EDINBURG — Over the years, growers showing up for the annual sustainable agriculture conference in deep South Texas are those who work with fewer and fewer acres, or dream of doing so, according to Texas AgriLife Extension Service personnel organizing this year’s event.
“Keepin’ It Local,” the 10th annual conference of the Sustainable Agronomic Education Association, begins at 8 a.m. Feb. 4-5 at the Renaissance Casa de Palmas Hotel, 101 N. Main St. in McAllen.
“When we first started, this conference was attracting traditional farmers who wanted to be more sustainable. They wanted to reduce their inputs because reduced inputs means higher profits. But now we’re seeing that 70 percent of the people that come have just a few acres,” said Barbara Storz, an AgriLife Extension horticulturist in Edinburg.
Others attending past conferences included people with a little extra land who want to get into traditional farming or organic farming, she said. “They want to learn from others who got started with little or no experience. And they want to learn from scientific researchers who tell them, ‘This is the best method.’”
This year’s conference will have plenty of both, she said.
“This year, in addition to the researchers, we’re going to have lots of speakers who are growers themselves,” Storz said. “People who attend these conferences want to hear how different growers overcame different challenges and problems.”
One such speaker at last year’s conference was a man from Austin who runs a community supported agriculture association with 600 subscribers, or customers, of organic vegetables.
“To provide organic vegetables to that many customers, his payroll would have been huge. His solution was to recruit volunteers who help him pick and wash his crops. That may sound odd, but when we’re talking about producing community-based local food for local consumers, the consumers got involved to make it happen,” Storz said.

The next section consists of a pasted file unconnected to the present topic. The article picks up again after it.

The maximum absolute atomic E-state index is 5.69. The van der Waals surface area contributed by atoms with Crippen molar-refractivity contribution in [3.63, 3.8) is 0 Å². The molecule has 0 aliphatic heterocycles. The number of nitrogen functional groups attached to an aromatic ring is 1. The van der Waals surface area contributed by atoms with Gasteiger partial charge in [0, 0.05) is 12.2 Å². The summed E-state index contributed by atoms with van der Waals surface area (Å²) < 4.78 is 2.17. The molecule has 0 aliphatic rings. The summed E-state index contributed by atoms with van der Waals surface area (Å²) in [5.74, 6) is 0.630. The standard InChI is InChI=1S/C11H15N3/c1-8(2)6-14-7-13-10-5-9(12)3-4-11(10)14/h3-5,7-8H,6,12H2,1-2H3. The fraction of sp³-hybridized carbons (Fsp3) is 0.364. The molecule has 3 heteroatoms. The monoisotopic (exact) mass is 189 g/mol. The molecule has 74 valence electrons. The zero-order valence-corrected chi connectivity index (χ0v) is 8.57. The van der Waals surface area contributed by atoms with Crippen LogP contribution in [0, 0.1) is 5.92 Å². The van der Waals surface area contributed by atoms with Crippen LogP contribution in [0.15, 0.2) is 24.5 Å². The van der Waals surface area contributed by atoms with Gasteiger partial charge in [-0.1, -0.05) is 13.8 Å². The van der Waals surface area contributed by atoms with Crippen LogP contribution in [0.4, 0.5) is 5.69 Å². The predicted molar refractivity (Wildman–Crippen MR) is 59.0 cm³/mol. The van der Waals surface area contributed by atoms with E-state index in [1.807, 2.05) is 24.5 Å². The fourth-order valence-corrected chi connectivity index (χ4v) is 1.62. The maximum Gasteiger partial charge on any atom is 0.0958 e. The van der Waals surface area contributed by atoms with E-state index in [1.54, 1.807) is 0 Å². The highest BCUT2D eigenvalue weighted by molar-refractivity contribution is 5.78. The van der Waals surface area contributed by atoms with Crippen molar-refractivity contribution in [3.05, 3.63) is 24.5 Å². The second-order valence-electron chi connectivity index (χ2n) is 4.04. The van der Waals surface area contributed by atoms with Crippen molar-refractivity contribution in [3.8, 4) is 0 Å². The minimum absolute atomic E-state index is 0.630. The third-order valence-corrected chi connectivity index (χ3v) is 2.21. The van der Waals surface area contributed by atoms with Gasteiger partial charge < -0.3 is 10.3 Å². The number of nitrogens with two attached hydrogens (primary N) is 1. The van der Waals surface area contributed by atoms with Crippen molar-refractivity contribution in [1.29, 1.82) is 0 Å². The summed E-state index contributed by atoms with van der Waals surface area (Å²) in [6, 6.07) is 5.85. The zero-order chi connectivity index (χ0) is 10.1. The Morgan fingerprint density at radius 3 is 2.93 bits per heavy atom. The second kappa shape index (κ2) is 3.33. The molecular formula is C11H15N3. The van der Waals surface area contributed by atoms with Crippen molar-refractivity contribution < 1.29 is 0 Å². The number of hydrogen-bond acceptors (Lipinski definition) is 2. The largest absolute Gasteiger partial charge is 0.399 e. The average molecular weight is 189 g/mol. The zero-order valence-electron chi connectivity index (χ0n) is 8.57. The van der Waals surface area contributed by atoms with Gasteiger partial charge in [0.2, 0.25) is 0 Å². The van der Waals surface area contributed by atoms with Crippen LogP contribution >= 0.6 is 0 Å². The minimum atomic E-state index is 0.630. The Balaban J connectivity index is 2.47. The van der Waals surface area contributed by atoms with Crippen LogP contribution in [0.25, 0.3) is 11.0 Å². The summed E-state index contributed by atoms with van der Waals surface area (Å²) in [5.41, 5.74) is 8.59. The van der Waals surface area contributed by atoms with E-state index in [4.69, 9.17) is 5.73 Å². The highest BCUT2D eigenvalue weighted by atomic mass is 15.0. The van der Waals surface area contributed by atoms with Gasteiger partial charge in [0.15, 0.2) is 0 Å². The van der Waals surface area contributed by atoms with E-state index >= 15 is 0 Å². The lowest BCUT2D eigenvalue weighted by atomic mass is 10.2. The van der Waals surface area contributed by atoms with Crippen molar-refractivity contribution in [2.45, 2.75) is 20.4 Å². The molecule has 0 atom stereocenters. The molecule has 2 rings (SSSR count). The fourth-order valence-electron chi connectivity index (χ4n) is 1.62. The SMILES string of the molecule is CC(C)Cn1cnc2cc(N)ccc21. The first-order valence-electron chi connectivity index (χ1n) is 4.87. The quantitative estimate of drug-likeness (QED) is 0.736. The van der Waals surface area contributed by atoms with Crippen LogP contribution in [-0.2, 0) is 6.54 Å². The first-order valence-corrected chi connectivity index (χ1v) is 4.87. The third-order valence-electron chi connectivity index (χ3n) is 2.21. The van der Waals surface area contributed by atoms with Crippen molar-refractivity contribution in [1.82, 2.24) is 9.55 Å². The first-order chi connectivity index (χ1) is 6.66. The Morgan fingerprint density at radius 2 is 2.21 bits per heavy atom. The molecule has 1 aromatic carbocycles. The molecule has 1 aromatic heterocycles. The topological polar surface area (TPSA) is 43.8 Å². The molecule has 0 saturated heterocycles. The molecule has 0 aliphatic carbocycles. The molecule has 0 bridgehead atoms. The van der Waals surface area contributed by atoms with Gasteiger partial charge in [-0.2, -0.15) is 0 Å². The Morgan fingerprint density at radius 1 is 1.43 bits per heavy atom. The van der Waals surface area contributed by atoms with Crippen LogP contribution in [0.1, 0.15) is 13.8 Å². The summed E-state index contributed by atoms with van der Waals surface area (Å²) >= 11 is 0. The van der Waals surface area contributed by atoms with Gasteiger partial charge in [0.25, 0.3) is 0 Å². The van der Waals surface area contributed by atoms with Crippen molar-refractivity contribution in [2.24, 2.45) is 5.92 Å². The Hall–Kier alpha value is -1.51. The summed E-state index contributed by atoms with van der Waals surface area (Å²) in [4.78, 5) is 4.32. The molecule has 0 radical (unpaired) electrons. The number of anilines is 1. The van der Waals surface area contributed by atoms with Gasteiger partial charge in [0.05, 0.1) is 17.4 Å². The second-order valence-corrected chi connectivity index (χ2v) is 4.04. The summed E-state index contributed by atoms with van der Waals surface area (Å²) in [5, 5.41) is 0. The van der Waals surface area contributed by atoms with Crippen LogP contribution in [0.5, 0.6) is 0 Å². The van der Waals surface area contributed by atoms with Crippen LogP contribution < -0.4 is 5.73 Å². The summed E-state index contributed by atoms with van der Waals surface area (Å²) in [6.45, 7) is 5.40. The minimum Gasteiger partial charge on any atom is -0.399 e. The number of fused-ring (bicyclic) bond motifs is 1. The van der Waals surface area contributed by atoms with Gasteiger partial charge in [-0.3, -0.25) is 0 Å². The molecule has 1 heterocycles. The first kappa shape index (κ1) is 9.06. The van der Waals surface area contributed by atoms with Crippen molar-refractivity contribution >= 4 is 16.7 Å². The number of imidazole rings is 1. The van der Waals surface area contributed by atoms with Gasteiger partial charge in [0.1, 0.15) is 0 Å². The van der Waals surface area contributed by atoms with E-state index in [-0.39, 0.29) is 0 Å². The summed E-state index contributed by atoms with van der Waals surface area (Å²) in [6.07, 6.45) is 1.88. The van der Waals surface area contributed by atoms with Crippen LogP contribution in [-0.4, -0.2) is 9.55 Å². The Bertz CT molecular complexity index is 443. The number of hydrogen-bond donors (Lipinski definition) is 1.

Small-acreage growers also like to hear from scientists, she said.
“It’s always exciting to learn about new research, whether it’s a new vegetable variety with disease resistance or a mechanical means like using screens to keep out pests.”
Among the scientists who will speak is Dr. Bhimu Patil, director of Texas A&M’s Vegetable and Fruit Improvement Center in College Station.
“Dr. Patil will kick off the scientific talks by telling us about a study that determined which fruits and vegetables give our bodies the best bang for the buck in terms of preventing diseases, which are the best for our brains and which benefit other vital organs,” Storz said.
Another researcher, Dr. John Jiffon of the Texas AgriLife Research and Extension Center at Weslaco, will discuss his partnership with scientists at the U.S. Department of Agriculture and the University of Texas Medical Center, she said.
“This study actually traced the natural chemicals from vegetables as they made their way through the human body to see which was providing the most benefit,” Storz said.
Other topics to be discussed include compost teas, cover crops, organic certifiers, integrated pest management and holistic veterinary livestock. The conference also includes a trade show and a tour of sustainable farming and composting sites.